Working Toward Justice

I just wanted to throw in a few thoughts.

Ben Davis says, “An art project needn’t have any measurable immediate positive effect…but needs to avoid having a negative effect.” Nato Thompson responds, “artworks are merely an image of social consciousness perpetuated in order to get the kind of social capital handed out by institutions….”

To me, teasing out when art has a negative effect or when it uses communities: the social, political, etc., for the simple purpose of social or financial capital is one of the most important challenges for the emerging field of SEA. As Thompson says, this is no easy task, mainly because of the diversity of practices and motivations for engaging in such work.

I like to think of my work as “progressive” in that it seeks some form of justice for working class and underserved communities. But I rarely speak of the desired “justice” outcome of the work because it can be seen as risky in a society that has basically dropped the notion of working class justice as a concern. For instance, when receiving Creative Time’s Leonore Annenberg Prize for Social Change, I questioned the use of “change” as opposed to “justice.” My reasoning was that social change is broad and does not indicate a particular quality of change desired.

This appears to be relevant to the conversation about the effect of SEA. Is SEA inherently progressive? Does SEA work aim at some form of justice? Can SEA make such a claim when the field of practice and motivations are so diverse?

Sam Durant. We Are The People, installation view at Project Row Houses, Houston, TX, 2003.

A Blade of Grass states on its website that “Activism is important to socially engaged art because it is inherent to the principles of this art practice.” Is activism really important to SEA practice? Are artists inherently activists by practicing SEA? I’m sure there are many feelings about this and different approaches. For instance, I know that there are many like myself who consider themselves both artists and activists. Some have no desire to be considered activists because they do work that is socially or community engaged. There are some who may not consider themselves activists, but share the goals of activism, so they try to connect their work to activists or movements.

If SEA seeks the claim of being progressive, how can it hold on to that identity if non-progressive projects access the lion’s share of resources available to SEA work?

Images of a car-free Broadway, one of the initiatives led by place making organization Project for Public Spaces.

In recent years, artists whose work engages communities have caught the attention of the “place making” movement. (I say it’s a movement only because there are resources supporting it.) In the best case, it’s because those who are interested in healthy communities are realizing that artists, art and culture can play a vital role in the development of places, and in preserving their identities. The worst case is that developers see opportunities to use the creativity of artists and art as a way to add “vibrancy” to their developments. Using the term “vibrancy” to measure the value or impact of the work is to devalue any criticality of socially engaged work. So, is there a place for critical, socially engaged work in the place making movement? This same question is relevant for SEA. If the SEA movement claims to be progressive, does it have a place at the table of resources for SEA work in general?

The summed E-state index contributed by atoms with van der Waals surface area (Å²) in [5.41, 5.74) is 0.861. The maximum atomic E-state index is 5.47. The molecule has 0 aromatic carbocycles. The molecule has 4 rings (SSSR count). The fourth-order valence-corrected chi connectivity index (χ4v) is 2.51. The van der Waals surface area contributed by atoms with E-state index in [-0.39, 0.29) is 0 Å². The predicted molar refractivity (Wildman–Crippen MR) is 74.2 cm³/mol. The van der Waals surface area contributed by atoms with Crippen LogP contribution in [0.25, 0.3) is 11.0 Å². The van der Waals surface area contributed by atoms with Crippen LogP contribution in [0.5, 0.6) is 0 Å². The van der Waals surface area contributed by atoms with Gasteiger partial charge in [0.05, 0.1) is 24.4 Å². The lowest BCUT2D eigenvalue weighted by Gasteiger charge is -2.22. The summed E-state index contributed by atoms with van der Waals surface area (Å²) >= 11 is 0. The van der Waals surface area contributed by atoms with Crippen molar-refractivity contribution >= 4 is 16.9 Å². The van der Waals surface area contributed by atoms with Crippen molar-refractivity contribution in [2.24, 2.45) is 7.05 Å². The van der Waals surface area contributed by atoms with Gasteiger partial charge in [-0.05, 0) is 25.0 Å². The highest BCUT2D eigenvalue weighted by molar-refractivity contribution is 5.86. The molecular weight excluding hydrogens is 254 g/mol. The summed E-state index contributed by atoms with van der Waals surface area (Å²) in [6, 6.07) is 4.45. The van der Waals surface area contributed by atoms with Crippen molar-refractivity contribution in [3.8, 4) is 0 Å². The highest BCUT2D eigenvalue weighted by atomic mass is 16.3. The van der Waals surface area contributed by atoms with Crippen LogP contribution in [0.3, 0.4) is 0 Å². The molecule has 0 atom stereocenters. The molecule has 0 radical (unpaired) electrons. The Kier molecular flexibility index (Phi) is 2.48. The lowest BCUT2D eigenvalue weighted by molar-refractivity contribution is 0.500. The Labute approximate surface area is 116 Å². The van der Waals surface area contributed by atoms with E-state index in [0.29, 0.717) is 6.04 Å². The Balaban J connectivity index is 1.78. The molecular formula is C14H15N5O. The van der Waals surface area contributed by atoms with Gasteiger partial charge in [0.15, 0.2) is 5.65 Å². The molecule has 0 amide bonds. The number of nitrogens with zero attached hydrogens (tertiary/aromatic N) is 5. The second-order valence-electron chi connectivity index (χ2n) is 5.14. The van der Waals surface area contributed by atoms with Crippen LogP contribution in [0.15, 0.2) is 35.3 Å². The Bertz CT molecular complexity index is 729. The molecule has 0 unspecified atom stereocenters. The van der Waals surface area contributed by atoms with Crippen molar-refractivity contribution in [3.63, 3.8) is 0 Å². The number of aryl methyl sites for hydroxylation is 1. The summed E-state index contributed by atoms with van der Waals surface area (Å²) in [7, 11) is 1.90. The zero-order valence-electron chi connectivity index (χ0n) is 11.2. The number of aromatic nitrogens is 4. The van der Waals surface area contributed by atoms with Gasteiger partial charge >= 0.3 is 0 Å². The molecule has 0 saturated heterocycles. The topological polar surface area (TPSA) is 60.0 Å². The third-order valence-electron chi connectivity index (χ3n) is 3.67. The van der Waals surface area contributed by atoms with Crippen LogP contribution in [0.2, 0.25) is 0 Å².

If the SEA movement does not seek a progressive identity, and is a field of a wide range of work by artists experimenting in social and community spaces, will it become a field that does not support any ethical responsibility in the work? This question reminds me of a conversation I had with a friend about how the ethical responsibility of working with working class communities differs from the ethical responsibilities of working in the art world. In my opinion, you can bullshit in the art world. In fact, it’s not only allowed but expected on some level. When the bullshit in the art world begins to stink, it’s swept out the door to make room for what’s new. But when the bullshit starts to stink in underserved communities, the artist can move on, while folks in the community have to live with the negative impact. So is it possible for SEA to not adopt an ethical agenda?


Read more from Growing Dialogue: What is the Effectiveness of Socially Engaged Art?

“What is the Effectiveness of Socially Engaged Art?” – September 18, 2013

“Ben Davis Responds” by Ben Davis – September 18, 2013

“Spaces of Possibility” by Nato Thompson – September 23, 2013

“#DoWeHaveThis?” by Tom Finkelpearl – September 24, 2013

“Working Towards Justice” by Rick Lowe – September 24, 2013

“On Bullshit” by Deborah Fisher – September 26, 2013

“Round 2: The Ontological Question” by Ben Davis – October 21, 2013

“The Ethically Neutral Dilemma of SEA” by Nato Thompson – October 23, 2013

“A Belated Conclusion” by Ben Davis – November 26, 2013

“The Name Game” by Louisa McCall – January 11, 2014

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Growing Dialogue: EffectivenessRick Lowe

By Rick Lowe
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